3. Ibn Omar reported that the Messenger of Allah said: The parable of a hypocrite is as a goat roaming between two goats going once unto this and once unto that. (Muslim)

 4. Huzaifa reported: Hypocrisy existed at the time of the Messenger of Allah. As for now, it is either infidelity or faith. (Bukhari)

 5. Abu Hurairah reported that the Messenger of Allah said: Two traits cannot unite in a hypocrite-good conduct and knowledge of religion. (Tirmizi) __________________

Aristotle writes that the function of tragedy is to arouse the emotions of pity and fear, and to affect the Catharsis of these emotions. Aristotle has used the term Catharsis only once, but no phrase has been handled so frequently by critics, and poets. Aristotle has not explained what exactly he meant by the word, nor do we get any help from the Poetics. For this reason, help and guidance has to be taken from his other works. Further, Catharsis has three meaning. It means ‘purgation’, ‘purification’, and ‘clarification’, and each critic has used the word in one or the other senses. All agree that Tragedy arouses fear and pity, but there are sharp differences as to the process, the way by which the rousing of these emotions gives pleasure.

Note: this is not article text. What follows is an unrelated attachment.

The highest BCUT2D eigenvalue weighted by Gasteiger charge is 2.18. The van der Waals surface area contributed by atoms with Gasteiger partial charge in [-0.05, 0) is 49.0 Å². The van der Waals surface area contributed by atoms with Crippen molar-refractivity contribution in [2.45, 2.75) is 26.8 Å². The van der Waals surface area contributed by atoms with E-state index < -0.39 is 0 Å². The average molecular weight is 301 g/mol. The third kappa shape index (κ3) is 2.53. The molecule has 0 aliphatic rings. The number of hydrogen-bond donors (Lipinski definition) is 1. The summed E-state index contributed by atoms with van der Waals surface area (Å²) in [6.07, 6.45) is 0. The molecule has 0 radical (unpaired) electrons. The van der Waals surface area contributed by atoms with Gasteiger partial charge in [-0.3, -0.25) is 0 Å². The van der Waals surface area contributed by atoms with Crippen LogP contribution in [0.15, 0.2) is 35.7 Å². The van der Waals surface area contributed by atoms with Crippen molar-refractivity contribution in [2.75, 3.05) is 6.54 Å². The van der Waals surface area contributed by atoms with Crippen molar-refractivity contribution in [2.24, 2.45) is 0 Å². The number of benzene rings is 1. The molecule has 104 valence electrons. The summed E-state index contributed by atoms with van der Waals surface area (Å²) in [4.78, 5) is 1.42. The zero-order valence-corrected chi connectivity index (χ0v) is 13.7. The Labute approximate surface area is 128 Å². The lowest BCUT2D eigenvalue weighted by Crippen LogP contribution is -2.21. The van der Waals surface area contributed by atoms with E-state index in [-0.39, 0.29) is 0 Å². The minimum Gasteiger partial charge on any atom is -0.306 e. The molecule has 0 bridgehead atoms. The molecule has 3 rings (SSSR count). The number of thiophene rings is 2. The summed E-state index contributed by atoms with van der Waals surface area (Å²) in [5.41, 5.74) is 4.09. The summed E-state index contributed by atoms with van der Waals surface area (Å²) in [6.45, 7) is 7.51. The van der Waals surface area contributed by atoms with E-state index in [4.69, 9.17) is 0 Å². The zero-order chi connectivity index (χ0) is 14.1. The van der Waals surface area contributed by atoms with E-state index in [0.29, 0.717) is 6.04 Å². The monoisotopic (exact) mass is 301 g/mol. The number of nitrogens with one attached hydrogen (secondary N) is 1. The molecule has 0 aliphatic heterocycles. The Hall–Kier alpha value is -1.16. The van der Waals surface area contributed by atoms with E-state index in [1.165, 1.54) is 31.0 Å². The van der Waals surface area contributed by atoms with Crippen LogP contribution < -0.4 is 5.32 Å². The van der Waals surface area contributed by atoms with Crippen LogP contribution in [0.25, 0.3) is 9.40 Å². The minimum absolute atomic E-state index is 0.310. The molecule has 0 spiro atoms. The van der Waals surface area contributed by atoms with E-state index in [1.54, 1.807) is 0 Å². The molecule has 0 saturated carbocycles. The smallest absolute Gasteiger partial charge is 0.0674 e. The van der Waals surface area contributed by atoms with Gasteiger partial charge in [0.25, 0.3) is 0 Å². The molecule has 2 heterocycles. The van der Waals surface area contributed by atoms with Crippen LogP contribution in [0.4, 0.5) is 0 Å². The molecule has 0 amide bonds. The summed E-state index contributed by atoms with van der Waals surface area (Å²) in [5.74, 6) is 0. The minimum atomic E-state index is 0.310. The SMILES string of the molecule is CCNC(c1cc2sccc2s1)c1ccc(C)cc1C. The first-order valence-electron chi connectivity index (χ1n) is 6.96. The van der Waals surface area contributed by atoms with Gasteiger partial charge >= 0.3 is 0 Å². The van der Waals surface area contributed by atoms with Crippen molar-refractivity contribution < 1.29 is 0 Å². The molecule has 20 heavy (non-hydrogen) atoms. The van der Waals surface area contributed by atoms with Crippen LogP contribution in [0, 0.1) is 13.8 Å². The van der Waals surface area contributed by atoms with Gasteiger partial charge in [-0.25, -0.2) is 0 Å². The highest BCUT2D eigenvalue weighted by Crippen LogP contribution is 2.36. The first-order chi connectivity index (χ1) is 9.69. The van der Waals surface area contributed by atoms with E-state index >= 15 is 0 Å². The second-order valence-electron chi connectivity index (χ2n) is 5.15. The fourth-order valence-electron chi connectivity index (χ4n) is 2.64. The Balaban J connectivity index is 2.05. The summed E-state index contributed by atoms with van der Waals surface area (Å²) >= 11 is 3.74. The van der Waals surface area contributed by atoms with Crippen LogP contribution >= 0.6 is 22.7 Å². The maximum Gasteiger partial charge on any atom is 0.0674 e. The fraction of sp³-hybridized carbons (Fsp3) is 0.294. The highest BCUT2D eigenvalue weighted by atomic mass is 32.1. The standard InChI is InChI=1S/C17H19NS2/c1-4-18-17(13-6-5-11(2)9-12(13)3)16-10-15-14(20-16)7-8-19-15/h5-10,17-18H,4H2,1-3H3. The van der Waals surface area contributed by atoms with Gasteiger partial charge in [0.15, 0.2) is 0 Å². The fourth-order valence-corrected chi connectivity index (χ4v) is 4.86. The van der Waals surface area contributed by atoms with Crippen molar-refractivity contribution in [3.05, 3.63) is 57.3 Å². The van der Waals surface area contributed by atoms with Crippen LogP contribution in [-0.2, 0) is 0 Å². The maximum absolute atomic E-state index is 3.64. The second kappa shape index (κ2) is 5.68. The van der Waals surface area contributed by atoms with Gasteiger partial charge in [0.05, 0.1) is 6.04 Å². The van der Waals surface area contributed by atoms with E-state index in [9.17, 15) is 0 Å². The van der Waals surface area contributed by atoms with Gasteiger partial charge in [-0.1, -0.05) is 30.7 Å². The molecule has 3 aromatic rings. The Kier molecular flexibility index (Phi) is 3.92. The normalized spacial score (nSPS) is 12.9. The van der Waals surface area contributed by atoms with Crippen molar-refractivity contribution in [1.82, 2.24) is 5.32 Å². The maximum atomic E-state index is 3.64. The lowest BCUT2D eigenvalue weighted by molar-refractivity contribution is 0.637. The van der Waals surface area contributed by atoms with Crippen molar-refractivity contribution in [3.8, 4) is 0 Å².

Catharsis has been taken as a medical metaphor, ‘purgation’, denoting a pathological effect on the soul similar to the effect of medicine on the body. This view is borne out by a passage in the Politics where Aristotle refers to religious frenzy being cured by certain tunes which excite religious frenzy. In Tragedy:

 “…pity and fear, artificially stirred the latent pity and fear which we bring with us from real life.”

 In the Neo-Classical era, Catharsis was taken to be an allopathic treatment with the unlike curing unlike. The arousing of pity and fear was supposed to bring about the purgation or ‘evacuation’ of other emotions, like anger, pride etc. As Thomas Taylor holds: